Two unexpected bits of positive news from the subcontinent: In Pakistan, Asiya Noreen, also known as Asia Bibi, a death row inmate from 2010, has been acquitted by the Supreme Court of blasphemy charges that carried the ultimate sentence.
In India, the Delhi high court has sentenced for life 16 former policemen from UP for, in the court’s words, ‘the targeted killing’ in 1987 of 42 poor, unarmed and defenceless Muslims near Meerut in western UP. This killing was called the Hashimpura massacre, after the Meerut locality from where the victims were picked up by the policemen and driven to the banks of two canals where they were shot one by one before their bodies were dumped into the canals.
In both cases, earlier judgments were reversed. In both cases, it remains to be seen whether the executive is able to enforce the judiciary’s judgment.
In 2009, Asia Bibi, a Pakistani Christian, was harvesting fruit as a menial worker when a dispute over the drinking water she had touched led to arguments, triggering accusations that she had blasphemed against Islam. Though acquitted, as of writing Asia Bibi seems still be in Sheikhupura Jail, north of Lahore. She may be safer there than outside, for an angry agitation has been mounted against her acquittal.
In India’s Hashimpura case, where agitations as well as appeals against the sentences should be expected, relatives of the killed burnt their meagre resources in the last 31 years seeking justice in local courts and in Delhi. During the process, many lost their jobs and some their lives.
In either instance, justice is not yet implemented, and may never be. But at least it has been pronounced, which is no small thing in the Pakistan and India of 2018.
Brave judges defying mob pressure and offering justice to humble victims is pure oxygen for citizens in India and Pakistan who have been breathing an air polluted in every sense.
The judges provide confirmation that a conscientious citizen – a judge, a journalist, a policeman, a bureaucrat, anyone -- can make a difference even when the drumbeat of intolerance aims to drown every independent voice.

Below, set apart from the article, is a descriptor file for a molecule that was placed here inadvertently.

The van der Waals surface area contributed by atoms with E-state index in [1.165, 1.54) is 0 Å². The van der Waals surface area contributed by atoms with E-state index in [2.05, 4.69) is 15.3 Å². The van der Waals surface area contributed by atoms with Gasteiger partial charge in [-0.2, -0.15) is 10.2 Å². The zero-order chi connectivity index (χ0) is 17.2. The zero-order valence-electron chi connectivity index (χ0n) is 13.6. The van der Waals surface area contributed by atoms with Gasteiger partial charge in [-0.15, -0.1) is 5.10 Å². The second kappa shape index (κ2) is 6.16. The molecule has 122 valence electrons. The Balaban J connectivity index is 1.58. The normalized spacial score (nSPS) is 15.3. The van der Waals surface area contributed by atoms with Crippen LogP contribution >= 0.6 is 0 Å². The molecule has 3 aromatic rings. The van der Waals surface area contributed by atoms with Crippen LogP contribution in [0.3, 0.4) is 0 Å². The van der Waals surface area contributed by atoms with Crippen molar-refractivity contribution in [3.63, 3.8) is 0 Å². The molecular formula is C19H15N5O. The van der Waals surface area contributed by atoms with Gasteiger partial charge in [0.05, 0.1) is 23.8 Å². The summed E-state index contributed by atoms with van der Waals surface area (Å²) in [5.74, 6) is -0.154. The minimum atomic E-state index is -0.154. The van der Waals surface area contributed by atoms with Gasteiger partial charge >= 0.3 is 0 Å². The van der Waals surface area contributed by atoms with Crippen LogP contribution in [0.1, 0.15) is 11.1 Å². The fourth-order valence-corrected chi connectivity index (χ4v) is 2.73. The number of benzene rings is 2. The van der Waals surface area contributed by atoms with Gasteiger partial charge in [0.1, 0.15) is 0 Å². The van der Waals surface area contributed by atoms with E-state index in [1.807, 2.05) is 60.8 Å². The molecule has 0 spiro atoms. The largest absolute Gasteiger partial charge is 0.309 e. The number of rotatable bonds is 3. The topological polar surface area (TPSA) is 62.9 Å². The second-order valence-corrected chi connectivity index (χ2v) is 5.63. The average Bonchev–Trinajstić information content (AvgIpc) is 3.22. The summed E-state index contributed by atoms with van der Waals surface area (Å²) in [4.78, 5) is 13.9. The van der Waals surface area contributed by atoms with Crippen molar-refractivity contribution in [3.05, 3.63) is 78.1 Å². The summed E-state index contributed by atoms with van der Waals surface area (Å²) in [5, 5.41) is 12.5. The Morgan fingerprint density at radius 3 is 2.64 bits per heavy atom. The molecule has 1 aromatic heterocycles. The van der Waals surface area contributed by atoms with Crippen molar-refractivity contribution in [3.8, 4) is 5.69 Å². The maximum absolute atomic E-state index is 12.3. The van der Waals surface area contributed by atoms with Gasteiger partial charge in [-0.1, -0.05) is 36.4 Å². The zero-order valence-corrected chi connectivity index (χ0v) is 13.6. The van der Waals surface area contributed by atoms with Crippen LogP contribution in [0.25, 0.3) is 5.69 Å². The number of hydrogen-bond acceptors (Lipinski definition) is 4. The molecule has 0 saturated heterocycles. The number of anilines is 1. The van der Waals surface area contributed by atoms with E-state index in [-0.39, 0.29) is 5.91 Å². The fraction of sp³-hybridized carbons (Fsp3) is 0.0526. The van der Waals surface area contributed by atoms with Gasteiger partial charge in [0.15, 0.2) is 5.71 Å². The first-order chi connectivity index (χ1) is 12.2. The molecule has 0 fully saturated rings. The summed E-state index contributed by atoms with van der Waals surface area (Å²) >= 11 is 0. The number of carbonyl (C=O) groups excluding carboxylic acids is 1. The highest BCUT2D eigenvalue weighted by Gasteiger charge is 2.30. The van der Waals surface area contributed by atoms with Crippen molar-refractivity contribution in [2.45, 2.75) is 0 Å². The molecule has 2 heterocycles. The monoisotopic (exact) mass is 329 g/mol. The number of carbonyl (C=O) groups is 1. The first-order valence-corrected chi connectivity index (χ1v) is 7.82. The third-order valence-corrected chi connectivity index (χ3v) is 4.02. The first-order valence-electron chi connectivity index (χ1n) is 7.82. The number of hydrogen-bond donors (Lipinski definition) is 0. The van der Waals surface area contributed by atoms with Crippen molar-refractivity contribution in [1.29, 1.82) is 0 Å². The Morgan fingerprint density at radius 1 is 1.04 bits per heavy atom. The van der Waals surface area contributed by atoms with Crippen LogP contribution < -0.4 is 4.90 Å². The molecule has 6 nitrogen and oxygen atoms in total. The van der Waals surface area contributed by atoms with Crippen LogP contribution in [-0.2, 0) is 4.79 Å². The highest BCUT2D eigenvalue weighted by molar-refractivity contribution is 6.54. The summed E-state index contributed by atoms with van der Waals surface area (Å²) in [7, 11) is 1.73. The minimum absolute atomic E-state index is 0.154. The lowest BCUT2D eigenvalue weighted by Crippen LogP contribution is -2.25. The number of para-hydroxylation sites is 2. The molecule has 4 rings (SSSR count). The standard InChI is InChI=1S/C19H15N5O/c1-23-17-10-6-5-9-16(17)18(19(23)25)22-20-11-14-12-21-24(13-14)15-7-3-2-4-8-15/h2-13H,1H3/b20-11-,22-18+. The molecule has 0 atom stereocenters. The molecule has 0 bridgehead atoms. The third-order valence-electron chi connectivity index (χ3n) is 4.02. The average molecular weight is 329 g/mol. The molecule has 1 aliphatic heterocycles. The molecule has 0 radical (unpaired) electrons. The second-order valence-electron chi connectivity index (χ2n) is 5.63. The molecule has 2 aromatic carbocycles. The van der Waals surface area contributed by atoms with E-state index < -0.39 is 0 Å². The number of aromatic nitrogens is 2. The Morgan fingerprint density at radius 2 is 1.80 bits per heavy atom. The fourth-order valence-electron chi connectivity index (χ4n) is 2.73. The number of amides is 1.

In India, these independent voices seem to be gaining in confidence and unity. Compared with even a few weeks ago, these voices sound clearer and bolder. This seems to be the case with officers in the Reserve Bank, with judges, and even with officers in the CBI, which the Supreme Court once described as the government’s ‘caged parrot’.
The reputation of the Modi regime appears to be lower than it has been in quite a while. Several state assembly elections due in November and December will indicate the extent of the loss, and national elections due by May 2019 will reveal it clearly.
Narendra Modi’s preoccupation with photo ops with foreign leaders, and with opportunities like unveiling the Patel statue, suggests a marked loss of confidence in his flagship schemes of development, which these days are hardly mentioned.
The Patel statue construction (with the incongruous help of Chinese bronze and Chinese engineers as well as Chinese workers brought to the statue’s site in Gujarat) has been accompanied, as Rahul Gandhi succinctly put it, by the destruction of several institutions the Sardar had nurtured.
Also indicating Modi’s awareness that running on his government’s performance may not work in 2019 is the volley of calls on his behalf for a Rama temple to rise where the Babri Masjid was demolished in 1992.
The jobs he promised are nowhere to be seen. The rupee has fallen. Petrol and diesel have risen. Farmers are in distress. Hence the pivot to Rama.
Modi has some assets. In Amit Shah, he has a loyal and energetic party chief. His own zest for marketing himself seems intact. The cry that Hindu society is threatened by Muslims and leftists will appeal to some even though it can send India’s society and economy into turmoil.
Moreover, the BJP possesses immense cash reserves, made possible by his government’s extraordinary law which ensures that even huge donations to political parties can remain anonymous.
It is therefore possible that along with the diminishing number of its allies the BJP may scrape out a bare majority in 2019. However, its tally will be nowhere near what 2014 generated, and a BJP defeat is not impossible.
In addition to the re-emergence of independent voices in India’s governance network, the apparent willingness of many opposition parties to come together is also an encouraging sign.
The coming weeks and months may see steps that take India back to the path of tolerance, institutional autonomy and the rule of law. The period may also witness unrest if extremist Hindu groups are unwilling to tolerate independent voices or the coming together of moderate forces.